Public Lab Research note


SyringePump 2.3

by JSummers | October 08, 2013 18:52 | 239 views | 5 comments | #9421 | 239 views | 5 comments | #9421 08 Oct 18:52

Read more: publiclab.org/n/9421


What I want to do:

I want to develop a syringe pump that can be made by anyone with minimal tools and skills. Many routine laboratory tasks are subject to automation and syringe pumps are the necessary first component in any automated fluidics project. Examples of such tasks include routine titrations, making pH buffers. Other examples could include repetitive synthetic procedures such as solid phase synthesis of things like peptides or DNA primers. While commercial instruments are available for these types of tasks, they are currently expensive as all get out.

My attempt and results:

SyringePumpB.jpg

As shown in the figure, the pump was mounted on a piece of 3/4" cabinet grade birch plywood. There are blocks on the ends of the pump that hold 1/4" stainless steel rods and a central block rides on the rods. The ends and central block are made of soft maple. The motor and driver are from Sparkfun (part numbers ROB-10848, $29.95 and ROB-10267, $14.95). The thing is run off a computer using a texas instruments launchpad development board (MSP-EXP430G2, $9.99 from TI). There is no reason you can not use an Arduino if you prefer that system. The design requires the motor we list. The motor has an internal nut and a threaded shaft runs through it. The motor comes with a 100 mm shaft. This was chosen to eliminate the need to purchase a separate drive screw / nut / coupling. The 100 mm shaft is a little short and I have not found replacement stock. At the ends of travel, the center block encounters a button switch that tells the microcontroller to stop. In the next iteration I will use a different type of switch.

You will notice that this is revision 2.3 of the pump project. We tried making the pump carriage out of a variety of materials, including aluminum and white oak. The biggest hurdle here was aligning the holes for the rails. The holes need to be strictly co-linear or else the thing binds up and goes nowhere. You might think this would be fairly easy to do, but drill bits tended to wander around the surface of aluminum and to follow the grain of the oak. In the next paragraph I describe making the carriage out of wood using a drill press and a table saw. If you are thinking "I can make a better one of those with my (CNC machine / laser cutter / 3D printer)", fine, you can skip the next paragraph. The following directions are intended for someone who wants to make one of these for her kid's high school and only has access to a limited wood shop.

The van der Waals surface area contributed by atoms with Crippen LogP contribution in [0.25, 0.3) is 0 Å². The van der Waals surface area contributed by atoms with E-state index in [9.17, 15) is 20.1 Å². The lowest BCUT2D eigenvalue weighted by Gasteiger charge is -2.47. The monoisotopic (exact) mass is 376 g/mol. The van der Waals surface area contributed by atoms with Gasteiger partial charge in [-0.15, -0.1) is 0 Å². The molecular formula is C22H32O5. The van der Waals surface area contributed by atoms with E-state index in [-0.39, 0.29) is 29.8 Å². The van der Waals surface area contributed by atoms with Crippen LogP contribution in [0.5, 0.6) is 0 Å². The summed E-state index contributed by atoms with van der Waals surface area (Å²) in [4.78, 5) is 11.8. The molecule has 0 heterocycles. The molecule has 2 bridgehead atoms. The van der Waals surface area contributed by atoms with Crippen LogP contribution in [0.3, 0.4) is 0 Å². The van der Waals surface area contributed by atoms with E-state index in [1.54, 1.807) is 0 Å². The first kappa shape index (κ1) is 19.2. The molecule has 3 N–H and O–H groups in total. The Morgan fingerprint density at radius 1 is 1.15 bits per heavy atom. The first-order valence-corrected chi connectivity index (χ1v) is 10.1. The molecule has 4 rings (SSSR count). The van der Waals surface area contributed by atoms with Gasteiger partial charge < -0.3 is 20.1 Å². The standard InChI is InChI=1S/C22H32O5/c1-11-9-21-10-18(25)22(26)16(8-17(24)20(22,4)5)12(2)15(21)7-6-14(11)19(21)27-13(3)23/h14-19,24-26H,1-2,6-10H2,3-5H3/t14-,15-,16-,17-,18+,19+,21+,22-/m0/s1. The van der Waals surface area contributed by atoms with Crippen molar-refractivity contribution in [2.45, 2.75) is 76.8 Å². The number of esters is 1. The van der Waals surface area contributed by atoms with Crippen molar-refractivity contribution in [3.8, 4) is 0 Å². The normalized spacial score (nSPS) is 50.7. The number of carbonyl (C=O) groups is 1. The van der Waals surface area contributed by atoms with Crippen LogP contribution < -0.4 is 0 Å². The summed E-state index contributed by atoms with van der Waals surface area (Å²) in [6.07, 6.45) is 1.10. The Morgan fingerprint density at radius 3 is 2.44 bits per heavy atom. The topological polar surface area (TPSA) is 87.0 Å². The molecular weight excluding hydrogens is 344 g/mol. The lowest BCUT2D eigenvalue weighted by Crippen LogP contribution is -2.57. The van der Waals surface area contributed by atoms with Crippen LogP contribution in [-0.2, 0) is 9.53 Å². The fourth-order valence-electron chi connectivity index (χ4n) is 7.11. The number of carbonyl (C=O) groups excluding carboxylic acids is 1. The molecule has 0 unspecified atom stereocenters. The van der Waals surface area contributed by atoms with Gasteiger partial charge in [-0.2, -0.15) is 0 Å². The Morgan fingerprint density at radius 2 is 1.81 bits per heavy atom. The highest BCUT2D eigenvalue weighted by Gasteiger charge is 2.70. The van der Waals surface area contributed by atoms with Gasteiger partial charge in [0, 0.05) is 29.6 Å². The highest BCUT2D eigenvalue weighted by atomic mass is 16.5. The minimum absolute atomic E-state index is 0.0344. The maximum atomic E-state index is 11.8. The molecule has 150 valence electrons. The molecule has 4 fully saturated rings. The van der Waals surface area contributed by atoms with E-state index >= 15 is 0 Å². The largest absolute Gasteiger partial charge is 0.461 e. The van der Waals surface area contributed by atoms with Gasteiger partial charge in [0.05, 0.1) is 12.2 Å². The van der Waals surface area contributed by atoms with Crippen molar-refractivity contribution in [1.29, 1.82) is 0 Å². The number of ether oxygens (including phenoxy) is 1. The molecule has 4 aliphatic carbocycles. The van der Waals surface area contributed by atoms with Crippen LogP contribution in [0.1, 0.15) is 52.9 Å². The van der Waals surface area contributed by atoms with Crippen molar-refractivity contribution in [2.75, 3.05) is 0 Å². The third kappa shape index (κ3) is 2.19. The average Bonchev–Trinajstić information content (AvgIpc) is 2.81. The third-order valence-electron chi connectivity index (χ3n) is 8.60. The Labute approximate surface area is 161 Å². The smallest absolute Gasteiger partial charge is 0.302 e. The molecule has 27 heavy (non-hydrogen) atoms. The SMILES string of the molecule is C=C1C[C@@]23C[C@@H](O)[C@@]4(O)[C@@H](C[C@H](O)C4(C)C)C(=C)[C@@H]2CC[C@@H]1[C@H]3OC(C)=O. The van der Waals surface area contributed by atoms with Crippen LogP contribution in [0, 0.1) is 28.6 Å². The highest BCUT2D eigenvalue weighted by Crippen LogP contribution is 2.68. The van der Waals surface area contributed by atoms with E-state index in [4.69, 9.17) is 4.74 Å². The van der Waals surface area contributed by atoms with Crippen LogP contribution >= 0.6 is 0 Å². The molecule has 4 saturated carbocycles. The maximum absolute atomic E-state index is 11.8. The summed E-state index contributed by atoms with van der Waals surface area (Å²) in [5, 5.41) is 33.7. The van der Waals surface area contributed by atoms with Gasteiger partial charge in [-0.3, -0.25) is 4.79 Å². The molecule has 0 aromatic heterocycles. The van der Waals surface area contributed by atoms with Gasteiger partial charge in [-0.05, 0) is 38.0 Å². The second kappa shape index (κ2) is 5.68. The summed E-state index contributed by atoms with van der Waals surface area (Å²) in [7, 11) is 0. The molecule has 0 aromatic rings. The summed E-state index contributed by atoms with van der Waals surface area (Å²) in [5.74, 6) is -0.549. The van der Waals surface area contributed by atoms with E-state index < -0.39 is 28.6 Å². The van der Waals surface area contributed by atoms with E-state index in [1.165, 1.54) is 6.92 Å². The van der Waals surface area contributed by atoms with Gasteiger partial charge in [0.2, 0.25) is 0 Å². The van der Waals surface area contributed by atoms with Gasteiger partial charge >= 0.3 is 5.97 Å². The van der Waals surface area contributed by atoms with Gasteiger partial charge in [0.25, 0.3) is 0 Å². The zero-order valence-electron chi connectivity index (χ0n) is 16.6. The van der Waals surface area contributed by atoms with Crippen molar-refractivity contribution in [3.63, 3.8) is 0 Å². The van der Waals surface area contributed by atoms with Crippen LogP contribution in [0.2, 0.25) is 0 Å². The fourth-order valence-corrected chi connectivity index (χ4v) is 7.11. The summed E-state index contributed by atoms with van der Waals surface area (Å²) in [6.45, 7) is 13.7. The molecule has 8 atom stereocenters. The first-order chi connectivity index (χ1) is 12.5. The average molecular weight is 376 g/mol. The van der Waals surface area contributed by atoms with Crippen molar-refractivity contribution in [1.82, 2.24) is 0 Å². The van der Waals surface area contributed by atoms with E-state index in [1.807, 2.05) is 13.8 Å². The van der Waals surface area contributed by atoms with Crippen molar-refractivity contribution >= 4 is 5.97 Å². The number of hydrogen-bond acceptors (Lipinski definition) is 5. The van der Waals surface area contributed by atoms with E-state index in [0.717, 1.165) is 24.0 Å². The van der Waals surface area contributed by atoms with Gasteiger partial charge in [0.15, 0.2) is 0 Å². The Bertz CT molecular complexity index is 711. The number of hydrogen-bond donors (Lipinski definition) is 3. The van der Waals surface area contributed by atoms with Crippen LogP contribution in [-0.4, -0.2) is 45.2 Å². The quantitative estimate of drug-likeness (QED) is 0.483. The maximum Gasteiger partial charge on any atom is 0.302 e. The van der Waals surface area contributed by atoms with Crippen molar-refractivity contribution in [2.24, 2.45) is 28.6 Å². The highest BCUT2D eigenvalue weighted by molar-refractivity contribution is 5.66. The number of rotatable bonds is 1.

Step 1; cut two short and wide pieces of 3/4" maple. I started with a 4.5" board and cut the pieces to 3.5" length.
Step 2; Use the table saw to cut three shallow (1 mm deep), narrow (1 mm across), parallel grooves across the grain of one of the above bits of wood. The first should be in the center of the piece, the second and third should be about 1 3/8" on either side. To keep these groves parallel, use the rip fence to guide the wood, keeping the same face down and the same end against the fence for each cut. Step 3: Glue the faces of the two pieces of maple together, keeping the grooved face on the inside. You now have three parallel square holes running across the width of 1.5" thick block of wood. Step 4: Cut the block with the grain (across the groves) to give three 1" wide pieces. These will be the two ends and the center block. The square holes that were once grooves will serve as pilot holes and will keep your drill bits from wandering.
Step 5: Drill holes for the steel rails: For the center block, these holes should be 3/8" diameter to accept a 1/4" sleeve bearing (available from Grainger, part Item # 2X355, $4 for a three pack, you will need two). If you want it to be purty, you might want to polyurethane the block before pressing the bearing in (use a C-clamp to press the bearing). We purchased the stainless rod from metalsdepot.com. The item number is R414 and you can get a 2 ft section for $2.50 plus shipping.

Questions and next steps:

The next step is to get the code on GitHub. We have microcontroller and GUI code written, but ... yeah. Me and GitHub are not on bff status. The step following that is to write code for the automated valve system. If you want to automate DNA synthesis youre going to need to switch valves on and off. I just got the valve put together this morning, but I have not even started looking at servo code. ValveF.jpg Let me know if you have questions. Jack


5 Comments

What about using MDF? Wouldn't that get rid of the issues with wood grain?

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I have never been very happy with my results when machining mdf. It does not take fasteners well (especially screws) and I recall having trouble with gluing. Perhaps with experience I could improve my mdf technique, but it is not a priority for me. Jack

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I'm glad you skipped the laser cutters etc. and went straight to the wood shop. far more accessible. My experiences with MDF are similar. It loves swelling in contact with liquid, including glue. not the best thing to have around a lab.

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An arduino would be able to be used in place of both the development board and the motor driver, right?

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Hi, Since this uses a stepper motor (12 volts), I think you will need the motor driver. The Arduino will do the job of the LaunchPad that we used.
Jack

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